Emergency exit/egress window
A window big enough and low enough so that occupants can escape through the opening in an emergency, such as a fire. In the United States, exact specifications for emergency windows in bedrooms are given in many building codes. Vehicles, such as buses and aircraft, frequently have emergency exit windows as well.
A casement window (or casement) is a window that is attached to its frame by one or more hinges. Casement windows are hinged at the side. (Windows hinged at the top are referred to as awning windows. Ones hinged at the bottom are called hoppers.) They are used singly or in pairs within a common frame, in which case they are hinged on the outside.They are opened with a crank, lever, or cam handle, which is placed around hand height or at the bottom and serves as a window lock. A crank, stay, or friction hinge is necessary when the window opens outward, to hold the window in position despite wind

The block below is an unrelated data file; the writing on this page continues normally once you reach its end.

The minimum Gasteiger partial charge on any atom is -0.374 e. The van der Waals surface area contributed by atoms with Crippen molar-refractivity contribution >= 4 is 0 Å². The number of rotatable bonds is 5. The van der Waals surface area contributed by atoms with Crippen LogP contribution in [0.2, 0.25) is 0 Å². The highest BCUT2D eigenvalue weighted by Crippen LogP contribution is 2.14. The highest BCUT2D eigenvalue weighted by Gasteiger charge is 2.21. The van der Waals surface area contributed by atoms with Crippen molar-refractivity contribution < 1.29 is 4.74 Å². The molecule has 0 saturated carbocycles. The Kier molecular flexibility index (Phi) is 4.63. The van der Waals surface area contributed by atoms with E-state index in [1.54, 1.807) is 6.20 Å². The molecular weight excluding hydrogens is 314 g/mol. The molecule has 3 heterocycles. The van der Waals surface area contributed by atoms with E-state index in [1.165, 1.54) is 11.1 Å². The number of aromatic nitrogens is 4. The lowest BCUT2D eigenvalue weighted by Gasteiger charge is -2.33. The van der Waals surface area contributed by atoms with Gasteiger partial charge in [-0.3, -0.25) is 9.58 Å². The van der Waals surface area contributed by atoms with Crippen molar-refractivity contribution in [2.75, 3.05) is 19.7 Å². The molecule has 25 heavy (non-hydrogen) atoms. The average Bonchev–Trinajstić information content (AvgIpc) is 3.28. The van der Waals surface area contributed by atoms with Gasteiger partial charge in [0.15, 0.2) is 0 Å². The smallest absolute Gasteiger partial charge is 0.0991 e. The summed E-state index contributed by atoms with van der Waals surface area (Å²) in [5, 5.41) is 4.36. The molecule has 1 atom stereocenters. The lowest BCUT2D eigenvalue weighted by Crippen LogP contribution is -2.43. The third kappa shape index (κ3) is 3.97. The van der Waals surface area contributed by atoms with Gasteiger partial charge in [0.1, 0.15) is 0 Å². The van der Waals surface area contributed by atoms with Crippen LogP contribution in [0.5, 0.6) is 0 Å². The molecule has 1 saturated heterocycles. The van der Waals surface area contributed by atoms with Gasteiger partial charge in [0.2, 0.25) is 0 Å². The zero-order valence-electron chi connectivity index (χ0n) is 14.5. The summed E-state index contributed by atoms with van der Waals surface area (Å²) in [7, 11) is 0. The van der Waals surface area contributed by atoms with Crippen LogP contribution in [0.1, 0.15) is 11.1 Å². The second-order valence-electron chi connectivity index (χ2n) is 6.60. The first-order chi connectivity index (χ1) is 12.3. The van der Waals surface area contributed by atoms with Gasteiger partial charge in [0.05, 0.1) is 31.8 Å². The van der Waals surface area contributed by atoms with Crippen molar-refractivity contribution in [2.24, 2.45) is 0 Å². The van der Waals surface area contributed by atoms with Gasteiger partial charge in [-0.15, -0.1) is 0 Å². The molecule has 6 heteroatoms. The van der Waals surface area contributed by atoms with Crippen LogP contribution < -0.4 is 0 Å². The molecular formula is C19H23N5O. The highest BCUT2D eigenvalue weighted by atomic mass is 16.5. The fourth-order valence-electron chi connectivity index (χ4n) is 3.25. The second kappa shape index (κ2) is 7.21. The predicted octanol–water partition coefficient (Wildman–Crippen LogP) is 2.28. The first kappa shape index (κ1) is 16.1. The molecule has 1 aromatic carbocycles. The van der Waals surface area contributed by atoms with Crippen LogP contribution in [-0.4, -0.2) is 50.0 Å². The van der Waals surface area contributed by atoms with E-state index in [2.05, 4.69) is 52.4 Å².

Double-hung sash window
This sash window is the traditional style of window in the United Kingdom, and many other places that were formerly colonized by the UK, with two parts (sashes) that overlap slightly and slide up and down inside the frame. The two parts are not necessarily the same size. Nowadays, most new double-hung sash windows use spring balances to support the sashes, but traditionally, counterweights held in boxes on either side of the window were used. These were and are attached to the sashes using pulleys of either braided cord or, later, purpose-made chain.
Horizontal sliding windows consisting of one stationary panel and one or two operating panels.
Available in OX, XO, XOX configurations. All handings are viewed from the exterior.
 Hopper window
A hopper window is a bottom hung casement window that opens similar to a draw bridge typically opening to the outside